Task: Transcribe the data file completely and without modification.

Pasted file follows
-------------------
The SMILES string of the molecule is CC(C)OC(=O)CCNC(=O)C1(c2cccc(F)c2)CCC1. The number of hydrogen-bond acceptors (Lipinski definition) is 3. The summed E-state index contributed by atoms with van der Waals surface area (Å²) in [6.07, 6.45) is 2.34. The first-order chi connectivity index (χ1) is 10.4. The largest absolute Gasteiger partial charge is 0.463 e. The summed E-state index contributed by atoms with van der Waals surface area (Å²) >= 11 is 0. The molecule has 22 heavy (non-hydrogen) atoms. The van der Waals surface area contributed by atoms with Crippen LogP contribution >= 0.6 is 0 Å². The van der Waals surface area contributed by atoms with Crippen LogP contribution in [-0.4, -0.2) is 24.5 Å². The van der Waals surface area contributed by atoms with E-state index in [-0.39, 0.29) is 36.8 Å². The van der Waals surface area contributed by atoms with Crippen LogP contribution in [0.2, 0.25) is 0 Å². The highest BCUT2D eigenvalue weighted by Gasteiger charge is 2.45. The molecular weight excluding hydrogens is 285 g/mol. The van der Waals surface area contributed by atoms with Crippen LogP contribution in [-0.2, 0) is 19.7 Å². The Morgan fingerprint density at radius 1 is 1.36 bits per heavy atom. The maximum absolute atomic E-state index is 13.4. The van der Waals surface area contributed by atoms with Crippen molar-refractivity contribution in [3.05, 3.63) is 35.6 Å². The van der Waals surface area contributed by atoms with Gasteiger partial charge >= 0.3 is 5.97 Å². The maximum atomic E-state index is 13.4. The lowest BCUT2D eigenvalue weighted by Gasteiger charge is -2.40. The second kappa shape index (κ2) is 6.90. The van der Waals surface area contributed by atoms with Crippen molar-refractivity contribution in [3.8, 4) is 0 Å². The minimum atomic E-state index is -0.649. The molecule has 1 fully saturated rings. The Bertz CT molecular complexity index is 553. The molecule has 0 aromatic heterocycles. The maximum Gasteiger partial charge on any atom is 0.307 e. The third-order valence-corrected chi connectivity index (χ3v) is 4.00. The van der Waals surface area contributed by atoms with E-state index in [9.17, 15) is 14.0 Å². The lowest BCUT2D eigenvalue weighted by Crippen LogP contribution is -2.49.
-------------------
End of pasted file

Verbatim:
The SMILES string of the molecule is CC(C)OC(=O)CCNC(=O)C1(c2cccc(F)c2)CCC1. The number of hydrogen-bond acceptors (Lipinski definition) is 3. The summed E-state index contributed by atoms with van der Waals surface area (Å²) in [6.07, 6.45) is 2.34. The first-order chi connectivity index (χ1) is 10.4. The largest absolute Gasteiger partial charge is 0.463 e. The summed E-state index contributed by atoms with van der Waals surface area (Å²) >= 11 is 0. The molecule has 22 heavy (non-hydrogen) atoms. The van der Waals surface area contributed by atoms with Crippen LogP contribution >= 0.6 is 0 Å². The van der Waals surface area contributed by atoms with Crippen LogP contribution in [-0.4, -0.2) is 24.5 Å². The van der Waals surface area contributed by atoms with E-state index in [-0.39, 0.29) is 36.8 Å². The van der Waals surface area contributed by atoms with Crippen LogP contribution in [0.2, 0.25) is 0 Å². The highest BCUT2D eigenvalue weighted by Gasteiger charge is 2.45. The molecular weight excluding hydrogens is 285 g/mol. The van der Waals surface area contributed by atoms with Crippen LogP contribution in [-0.2, 0) is 19.7 Å². The Morgan fingerprint density at radius 1 is 1.36 bits per heavy atom. The maximum absolute atomic E-state index is 13.4. The van der Waals surface area contributed by atoms with Crippen molar-refractivity contribution in [3.05, 3.63) is 35.6 Å². The van der Waals surface area contributed by atoms with Gasteiger partial charge >= 0.3 is 5.97 Å². The maximum atomic E-state index is 13.4. The lowest BCUT2D eigenvalue weighted by Gasteiger charge is -2.40. The second kappa shape index (κ2) is 6.90. The van der Waals surface area contributed by atoms with Crippen molar-refractivity contribution in [3.8, 4) is 0 Å². The minimum atomic E-state index is -0.649. The molecule has 1 fully saturated rings. The Bertz CT molecular complexity index is 553. The molecule has 0 aromatic heterocycles. The maximum Gasteiger partial charge on any atom is 0.307 e. The third-order valence-corrected chi connectivity index (χ3v) is 4.00. The van der Waals surface area contributed by atoms with E-state index in [9.17, 15) is 14.0 Å². The lowest BCUT2D eigenvalue weighted by Crippen LogP contribution is -2.49.